"It's really scary to try to figure out what you want to do with the rest of your life when you're 18 years old," she said. "I liked chemistry in high school, so I decided to give it a try. I find it to be really interested. You can help so many people; you could change someone's life, because we all know someone who has died of cancer."
          Scott, who specializes in forensic chemistry, said the research has become special to him. "It's basically become my life. I spend close to 10 to 12 hours a day in the lab," he said.
        He is studying the chemistry of the protein ferritin, which is found in almost all living organisms. Ferritin stores iron and releases it in a controlled fashion. In humans, it acts as a buffer against iron deficiency and iron overload.
           Scott said he is studying mutations of ferritin at the cell level for possible connections between iron amounts and cancer, using an in vitro process to introduce purified ferritin into cells.
            "Some of the things that occur amaze me," he said. "The research brings everything together that we learn in class."
            Lundblad, Scott's lab partner, said she has done five mutations with cells in an attempt to produce ferritin. "We are studying the chemistry of ferritin with the intention of possibly finding out information that could potentially help people with diseases," she said.
            Zapien said the study of ferritin is important. When it behaves abnormally, ferritin gives rise to a number of diseases.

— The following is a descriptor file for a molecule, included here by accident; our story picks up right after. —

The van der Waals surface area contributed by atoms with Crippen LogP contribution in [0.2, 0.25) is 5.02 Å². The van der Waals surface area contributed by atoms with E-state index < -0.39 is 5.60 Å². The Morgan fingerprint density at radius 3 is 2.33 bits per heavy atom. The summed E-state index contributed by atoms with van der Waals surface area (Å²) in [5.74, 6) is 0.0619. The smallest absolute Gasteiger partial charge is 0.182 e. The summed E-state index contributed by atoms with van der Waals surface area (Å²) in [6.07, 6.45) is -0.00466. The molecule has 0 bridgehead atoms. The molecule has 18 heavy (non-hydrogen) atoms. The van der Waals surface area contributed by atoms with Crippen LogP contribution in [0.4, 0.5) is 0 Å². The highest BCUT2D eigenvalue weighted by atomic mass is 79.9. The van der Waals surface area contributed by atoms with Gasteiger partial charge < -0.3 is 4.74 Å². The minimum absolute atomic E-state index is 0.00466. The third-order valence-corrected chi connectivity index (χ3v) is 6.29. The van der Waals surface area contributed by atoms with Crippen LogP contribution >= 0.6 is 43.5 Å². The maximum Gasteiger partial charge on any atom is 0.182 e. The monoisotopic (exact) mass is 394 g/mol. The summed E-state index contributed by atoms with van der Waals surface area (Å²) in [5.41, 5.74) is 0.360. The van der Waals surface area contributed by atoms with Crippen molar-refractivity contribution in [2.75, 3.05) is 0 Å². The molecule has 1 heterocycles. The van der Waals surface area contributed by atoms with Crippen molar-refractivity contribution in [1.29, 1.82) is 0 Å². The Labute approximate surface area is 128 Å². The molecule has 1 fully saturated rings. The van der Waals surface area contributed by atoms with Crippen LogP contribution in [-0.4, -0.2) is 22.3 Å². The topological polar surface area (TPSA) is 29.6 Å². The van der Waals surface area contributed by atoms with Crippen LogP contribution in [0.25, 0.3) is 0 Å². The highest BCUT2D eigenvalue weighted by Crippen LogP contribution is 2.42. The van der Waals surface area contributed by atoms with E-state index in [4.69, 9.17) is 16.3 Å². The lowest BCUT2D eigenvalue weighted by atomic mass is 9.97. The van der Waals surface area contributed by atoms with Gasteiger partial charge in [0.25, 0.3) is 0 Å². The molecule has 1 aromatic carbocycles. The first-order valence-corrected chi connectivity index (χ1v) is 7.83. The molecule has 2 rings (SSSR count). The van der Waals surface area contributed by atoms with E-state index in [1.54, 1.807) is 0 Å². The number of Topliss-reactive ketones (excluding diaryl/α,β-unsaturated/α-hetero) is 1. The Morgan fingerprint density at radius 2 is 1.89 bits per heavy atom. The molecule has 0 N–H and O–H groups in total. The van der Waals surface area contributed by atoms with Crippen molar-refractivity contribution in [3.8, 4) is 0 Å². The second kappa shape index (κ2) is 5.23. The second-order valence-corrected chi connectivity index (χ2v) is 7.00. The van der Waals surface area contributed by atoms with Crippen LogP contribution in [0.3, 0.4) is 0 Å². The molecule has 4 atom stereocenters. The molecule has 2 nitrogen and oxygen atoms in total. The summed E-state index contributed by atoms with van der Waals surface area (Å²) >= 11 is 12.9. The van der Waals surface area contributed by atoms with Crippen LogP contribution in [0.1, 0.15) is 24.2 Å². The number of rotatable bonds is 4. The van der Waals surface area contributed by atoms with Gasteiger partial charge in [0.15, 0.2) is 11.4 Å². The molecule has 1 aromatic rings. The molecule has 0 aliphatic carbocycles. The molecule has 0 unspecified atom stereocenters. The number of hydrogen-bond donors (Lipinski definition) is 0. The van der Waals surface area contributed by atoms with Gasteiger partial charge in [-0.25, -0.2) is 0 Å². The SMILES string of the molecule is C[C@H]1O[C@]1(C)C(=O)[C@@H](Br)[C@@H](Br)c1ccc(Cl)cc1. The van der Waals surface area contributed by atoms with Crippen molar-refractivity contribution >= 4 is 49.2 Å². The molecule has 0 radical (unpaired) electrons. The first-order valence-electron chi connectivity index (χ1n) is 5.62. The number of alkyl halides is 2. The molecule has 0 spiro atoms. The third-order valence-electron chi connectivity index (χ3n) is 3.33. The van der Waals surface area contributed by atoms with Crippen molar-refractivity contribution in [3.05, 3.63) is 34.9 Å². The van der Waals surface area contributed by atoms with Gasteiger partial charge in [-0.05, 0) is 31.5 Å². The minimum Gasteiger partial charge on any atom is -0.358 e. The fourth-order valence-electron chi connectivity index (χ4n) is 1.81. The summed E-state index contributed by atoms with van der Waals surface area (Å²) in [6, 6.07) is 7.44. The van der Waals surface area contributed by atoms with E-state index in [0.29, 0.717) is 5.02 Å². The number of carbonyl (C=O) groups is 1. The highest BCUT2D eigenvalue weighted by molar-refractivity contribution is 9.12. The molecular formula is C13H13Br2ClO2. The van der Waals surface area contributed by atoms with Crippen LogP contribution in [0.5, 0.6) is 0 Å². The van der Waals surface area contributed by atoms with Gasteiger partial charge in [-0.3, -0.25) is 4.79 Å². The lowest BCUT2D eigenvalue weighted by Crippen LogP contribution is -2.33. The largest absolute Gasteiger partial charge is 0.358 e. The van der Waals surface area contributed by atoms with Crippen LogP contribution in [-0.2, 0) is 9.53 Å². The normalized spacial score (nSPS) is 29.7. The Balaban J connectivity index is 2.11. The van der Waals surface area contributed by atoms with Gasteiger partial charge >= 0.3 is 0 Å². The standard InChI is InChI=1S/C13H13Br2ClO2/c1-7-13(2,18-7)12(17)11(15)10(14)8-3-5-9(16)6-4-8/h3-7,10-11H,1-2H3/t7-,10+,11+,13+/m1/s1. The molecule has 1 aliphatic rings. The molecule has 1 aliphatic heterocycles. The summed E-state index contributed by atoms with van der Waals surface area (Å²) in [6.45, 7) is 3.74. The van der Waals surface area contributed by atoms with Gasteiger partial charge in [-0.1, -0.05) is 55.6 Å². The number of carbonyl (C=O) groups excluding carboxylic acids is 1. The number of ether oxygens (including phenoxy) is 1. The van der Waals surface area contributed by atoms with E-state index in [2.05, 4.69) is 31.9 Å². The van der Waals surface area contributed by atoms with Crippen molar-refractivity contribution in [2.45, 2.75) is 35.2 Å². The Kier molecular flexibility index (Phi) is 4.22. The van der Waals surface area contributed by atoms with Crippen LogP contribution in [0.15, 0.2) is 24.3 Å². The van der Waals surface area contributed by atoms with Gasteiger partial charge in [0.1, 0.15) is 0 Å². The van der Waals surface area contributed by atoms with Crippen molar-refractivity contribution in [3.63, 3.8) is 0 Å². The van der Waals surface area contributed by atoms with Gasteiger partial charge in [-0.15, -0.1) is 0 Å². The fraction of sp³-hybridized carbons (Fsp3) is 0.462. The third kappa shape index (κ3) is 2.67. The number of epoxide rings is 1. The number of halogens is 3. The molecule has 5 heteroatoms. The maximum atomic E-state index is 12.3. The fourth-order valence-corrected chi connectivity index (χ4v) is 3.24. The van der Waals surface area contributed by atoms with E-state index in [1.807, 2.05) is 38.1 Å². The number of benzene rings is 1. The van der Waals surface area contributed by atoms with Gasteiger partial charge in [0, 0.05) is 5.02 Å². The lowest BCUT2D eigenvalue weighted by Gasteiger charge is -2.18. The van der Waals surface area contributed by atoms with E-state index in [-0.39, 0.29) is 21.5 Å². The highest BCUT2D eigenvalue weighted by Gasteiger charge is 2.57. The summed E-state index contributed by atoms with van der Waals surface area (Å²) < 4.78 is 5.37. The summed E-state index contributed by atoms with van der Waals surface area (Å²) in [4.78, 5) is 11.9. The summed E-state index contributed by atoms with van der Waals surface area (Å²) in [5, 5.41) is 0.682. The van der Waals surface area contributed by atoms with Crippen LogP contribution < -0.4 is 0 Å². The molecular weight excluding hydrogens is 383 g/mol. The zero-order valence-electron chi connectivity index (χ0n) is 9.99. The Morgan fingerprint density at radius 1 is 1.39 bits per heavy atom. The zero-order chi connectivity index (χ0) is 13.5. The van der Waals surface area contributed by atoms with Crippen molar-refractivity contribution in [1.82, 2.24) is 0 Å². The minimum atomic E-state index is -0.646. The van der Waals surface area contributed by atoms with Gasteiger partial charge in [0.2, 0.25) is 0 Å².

"Students are using recombinant DNA technology to purposely induce mutations in the ferritin gene," he said. "This gene is inserted into bacteria so that the bacteria can synthesize the desired ferritin mutant. The data tells them the influence of the mutation of ferritin's ability to take up iron or to release iron."
            While SRU is not a tier 1 research institution like the University of Pittsburgh, Lundblad said the equipment in ATS is phenomenal and that she appreciates the opportunities the chemistry department has provided. The laboratories were designed with teaching in mind, giving students hands-on experience with the latest techniques in the chemical world.
            "I am thankful to have such a great facility," she said. "We wouldn't be able to do our projects without the technology we have."
            Dover said she is just starting her research by growing cells and plans to study the role of transglutaminase enzymes in cell production. She is considering a career in medicine or research, saying,  "I like doing this a lot and hope to help people by doing research," said.
            Birckbichler, a researcher for 30 years, said cancer cells have lower amounts of the transglutaminase enzyme. His students' work could help scientists understand more about the relationship between the enzyme and cancer.
       "We have also found that cells that are rapidly growing don't have this enzyme. But the normal cells that know enough to stop growing when they reach a certain density, they had it," he said.

          SRU's Symposium for Student Research, Scholarship and Creative Activity is April 8-9.

Slippery Rock University is Pennsylvania's premier public residential university. Slippery Rock University provides students with a comprehensive learning experience that intentionally combines academic instruction with enhanced educational and learning opportunities that make a positive difference in their lives.